Addicting Games Top 5 FAQ

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Addicting Games FAQ

 The world of online text adventure games can be incredibly daunting for new players, especially first-timers with no experience with MUDs. Don't worry though – everyone started out as a clueless newbie at some point! Here's a list that answers some of the frequently asked newbie questions to give you an edge over your fellow text game players!

"Why do I need to read so many help files? It takes so long!"
 It may take a while, but you'll be glad you decided to spend the time reading. The help files contain all sorts of useful tips and tricks written to help you learn how text adventure games work, and in most cases will likely solve most of the questions you have on any subject. When in doubt, always refer to the help files.


Besides, they are online text adventure games – 99% of the time, you'll be reading, so this is a good place to start!

As above, these are text adventure games. There are no pictures. In an age of increasingly graphics-focused gameplay, many potential players tend to get turned off by the fact that text games have no cool graphics to indulge your senses in. However, since MUDs don't have to deal with the limitations of graphics, the text based online worlds are much more diverse and imaginative. They have skills, abilities and descriptions that would never exist in a graphic game because they would be a nightmare to create, but in text based rpg games, the only limit is your imagination.


When you have that, who needs pictures?

"How do I earn gold?"
 There are a number of ways to earn gold in text games. The two most common ways are doing quests and killing monsters in the various hunting grounds. Generally, you should attempt to solve quests by yourself if possible. The satisfaction you get when you finally complete the quest is ten times better than getting the answer from someone else. If you get stuck, however, don't be afraid to ask for a hint from a fellow online text game adventurer! Most people will be more than happy to help out.

"I'm completely lost. How do I find my way around?"
 Even though imagination is a good thing, when you're a brand new player and it's your first time all alone in the vastness of an online text game world, graphics probably look pretty good right about now. Don't despair though! Many text based games have simple maps for each area to help new players (and sometimes older players!) keep track of where they are. Just search the help files, ask other players, or check on their website.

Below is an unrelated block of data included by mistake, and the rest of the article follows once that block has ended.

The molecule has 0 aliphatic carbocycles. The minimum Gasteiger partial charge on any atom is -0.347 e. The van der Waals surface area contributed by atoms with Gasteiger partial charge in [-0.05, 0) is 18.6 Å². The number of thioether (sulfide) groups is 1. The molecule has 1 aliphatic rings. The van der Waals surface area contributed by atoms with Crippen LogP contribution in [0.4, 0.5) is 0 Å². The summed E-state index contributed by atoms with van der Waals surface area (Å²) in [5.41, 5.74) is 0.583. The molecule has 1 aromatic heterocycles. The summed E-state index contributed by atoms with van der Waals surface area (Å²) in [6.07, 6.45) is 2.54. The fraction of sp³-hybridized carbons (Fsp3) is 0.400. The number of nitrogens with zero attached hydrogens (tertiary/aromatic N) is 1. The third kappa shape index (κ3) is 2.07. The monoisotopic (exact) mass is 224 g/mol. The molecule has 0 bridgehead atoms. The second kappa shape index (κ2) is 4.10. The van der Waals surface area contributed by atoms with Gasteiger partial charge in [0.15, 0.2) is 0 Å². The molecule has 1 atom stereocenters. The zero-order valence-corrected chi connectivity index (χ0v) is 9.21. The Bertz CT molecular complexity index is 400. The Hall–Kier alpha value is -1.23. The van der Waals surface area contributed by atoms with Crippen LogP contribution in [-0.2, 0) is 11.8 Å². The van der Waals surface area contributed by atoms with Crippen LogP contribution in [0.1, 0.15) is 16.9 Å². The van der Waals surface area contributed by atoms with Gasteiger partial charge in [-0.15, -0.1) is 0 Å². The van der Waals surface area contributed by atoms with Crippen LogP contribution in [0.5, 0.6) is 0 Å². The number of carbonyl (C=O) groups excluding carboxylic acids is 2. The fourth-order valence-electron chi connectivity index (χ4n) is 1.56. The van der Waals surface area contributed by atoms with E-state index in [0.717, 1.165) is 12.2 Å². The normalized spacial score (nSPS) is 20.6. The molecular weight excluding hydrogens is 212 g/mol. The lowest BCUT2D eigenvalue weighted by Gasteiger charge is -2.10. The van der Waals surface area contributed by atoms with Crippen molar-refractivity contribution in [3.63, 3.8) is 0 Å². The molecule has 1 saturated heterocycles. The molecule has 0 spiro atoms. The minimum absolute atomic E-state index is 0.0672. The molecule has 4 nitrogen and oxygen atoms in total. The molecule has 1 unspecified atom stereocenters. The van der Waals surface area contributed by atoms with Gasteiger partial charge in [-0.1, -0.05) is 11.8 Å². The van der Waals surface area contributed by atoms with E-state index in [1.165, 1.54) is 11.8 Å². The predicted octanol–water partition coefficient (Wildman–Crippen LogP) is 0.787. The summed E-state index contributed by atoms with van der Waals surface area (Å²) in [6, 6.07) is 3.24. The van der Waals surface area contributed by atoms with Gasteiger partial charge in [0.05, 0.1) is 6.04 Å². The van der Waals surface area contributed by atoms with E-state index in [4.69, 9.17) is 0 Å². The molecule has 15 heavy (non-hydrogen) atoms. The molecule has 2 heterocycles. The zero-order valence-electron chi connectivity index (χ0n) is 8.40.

"Why can't I tell other players that I'm lagging or I had to take a call?"
 The whole point of text based rpg games is to play somebody you're not in real life. Your fantasy character Sir Bob, Bringer of Light, lives in a world of high magic and medieval settings, and has probably never seen a computer in his life – heck, computers probably will never exist in his virtual world! Thus, it wouldn't make sense for him to say things like 'Lol, I died just now because my Internet was lagging,' because a) Internet doesn't exist in his world, and what doesn't exist can't lag; and b) without the Internet, Internet-speak also doesn't exist. To anyone roleplaying with you, Sir Bob, Bringer of Light has just spouted a bunch of nonsense and probably needs his head examined by the nearest healer.


 From a player's perspective, being OOC or 'out-of-character' really breaks immersion and takes the fun out of roleplaying for all parties involved in these text games. Imagine roleplaying the traditional Good versus Evil debate, fully immersed in your role – and suddenly, out of nowhere, your opponent says, "Brb phone," and the whole atmosphere within the text based rpg is destroyed.


 This is a pet peeve of most players of text based games. Try to avoid being OOC if at all possible, and if you must explain why you couldn't be here for the battle of the century, say something like 'I had to make a pilgrimage to faraway lands' instead of 'I had to visit in-laws for the weekend'!


If you enjoyed this article you should jump into your own online text adventure games right now.

Karin Chan is a text game enthusiast and currently plays games from

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I was the EXACT same way, in fact I quit twice before sticking to playing Trilliana because I would just be so lost I didn't know what to do, where to hunt, where to find people. I had someone show me the geography on the Achaea website, and I instantly understood how things worked and where things were. I understood things so much better that way.